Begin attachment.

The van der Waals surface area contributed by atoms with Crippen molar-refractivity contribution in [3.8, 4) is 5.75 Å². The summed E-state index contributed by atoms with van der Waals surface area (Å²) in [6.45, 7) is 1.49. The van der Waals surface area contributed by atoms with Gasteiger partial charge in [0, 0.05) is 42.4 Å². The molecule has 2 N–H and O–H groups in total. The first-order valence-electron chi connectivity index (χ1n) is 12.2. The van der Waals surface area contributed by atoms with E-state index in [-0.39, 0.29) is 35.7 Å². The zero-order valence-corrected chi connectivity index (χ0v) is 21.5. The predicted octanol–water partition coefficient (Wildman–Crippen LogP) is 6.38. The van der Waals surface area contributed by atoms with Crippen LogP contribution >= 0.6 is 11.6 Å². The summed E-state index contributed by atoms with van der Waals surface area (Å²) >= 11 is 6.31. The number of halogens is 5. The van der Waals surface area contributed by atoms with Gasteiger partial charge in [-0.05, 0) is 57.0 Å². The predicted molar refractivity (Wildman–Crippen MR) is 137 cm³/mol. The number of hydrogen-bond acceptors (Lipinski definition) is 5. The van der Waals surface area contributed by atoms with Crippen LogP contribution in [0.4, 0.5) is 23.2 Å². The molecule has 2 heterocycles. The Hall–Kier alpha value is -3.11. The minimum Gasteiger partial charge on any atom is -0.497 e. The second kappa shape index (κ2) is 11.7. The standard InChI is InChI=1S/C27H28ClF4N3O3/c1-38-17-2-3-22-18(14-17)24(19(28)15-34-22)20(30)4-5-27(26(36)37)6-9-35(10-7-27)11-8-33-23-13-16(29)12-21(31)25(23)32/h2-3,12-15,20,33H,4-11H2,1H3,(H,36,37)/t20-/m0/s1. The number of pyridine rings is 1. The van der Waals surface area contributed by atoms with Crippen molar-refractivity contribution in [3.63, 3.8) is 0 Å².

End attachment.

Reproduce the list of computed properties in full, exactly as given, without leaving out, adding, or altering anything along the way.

The van der Waals surface area contributed by atoms with Crippen molar-refractivity contribution in [3.8, 4) is 5.75 Å². The summed E-state index contributed by atoms with van der Waals surface area (Å²) in [6.45, 7) is 1.49. The van der Waals surface area contributed by atoms with Gasteiger partial charge in [0, 0.05) is 42.4 Å². The molecule has 2 N–H and O–H groups in total. The first-order valence-electron chi connectivity index (χ1n) is 12.2. The van der Waals surface area contributed by atoms with E-state index in [-0.39, 0.29) is 35.7 Å². The zero-order valence-corrected chi connectivity index (χ0v) is 21.5. The predicted octanol–water partition coefficient (Wildman–Crippen LogP) is 6.38. The van der Waals surface area contributed by atoms with Crippen LogP contribution >= 0.6 is 11.6 Å². The summed E-state index contributed by atoms with van der Waals surface area (Å²) >= 11 is 6.31. The number of halogens is 5. The van der Waals surface area contributed by atoms with Gasteiger partial charge in [-0.05, 0) is 57.0 Å². The predicted molar refractivity (Wildman–Crippen MR) is 137 cm³/mol. The number of hydrogen-bond acceptors (Lipinski definition) is 5. The van der Waals surface area contributed by atoms with Crippen LogP contribution in [0.4, 0.5) is 23.2 Å². The molecule has 2 heterocycles. The Hall–Kier alpha value is -3.11. The minimum Gasteiger partial charge on any atom is -0.497 e. The second kappa shape index (κ2) is 11.7. The standard InChI is InChI=1S/C27H28ClF4N3O3/c1-38-17-2-3-22-18(14-17)24(19(28)15-34-22)20(30)4-5-27(26(36)37)6-9-35(10-7-27)11-8-33-23-13-16(29)12-21(31)25(23)32/h2-3,12-15,20,33H,4-11H2,1H3,(H,36,37)/t20-/m0/s1. The number of pyridine rings is 1. The van der Waals surface area contributed by atoms with Crippen molar-refractivity contribution in [3.63, 3.8) is 0 Å².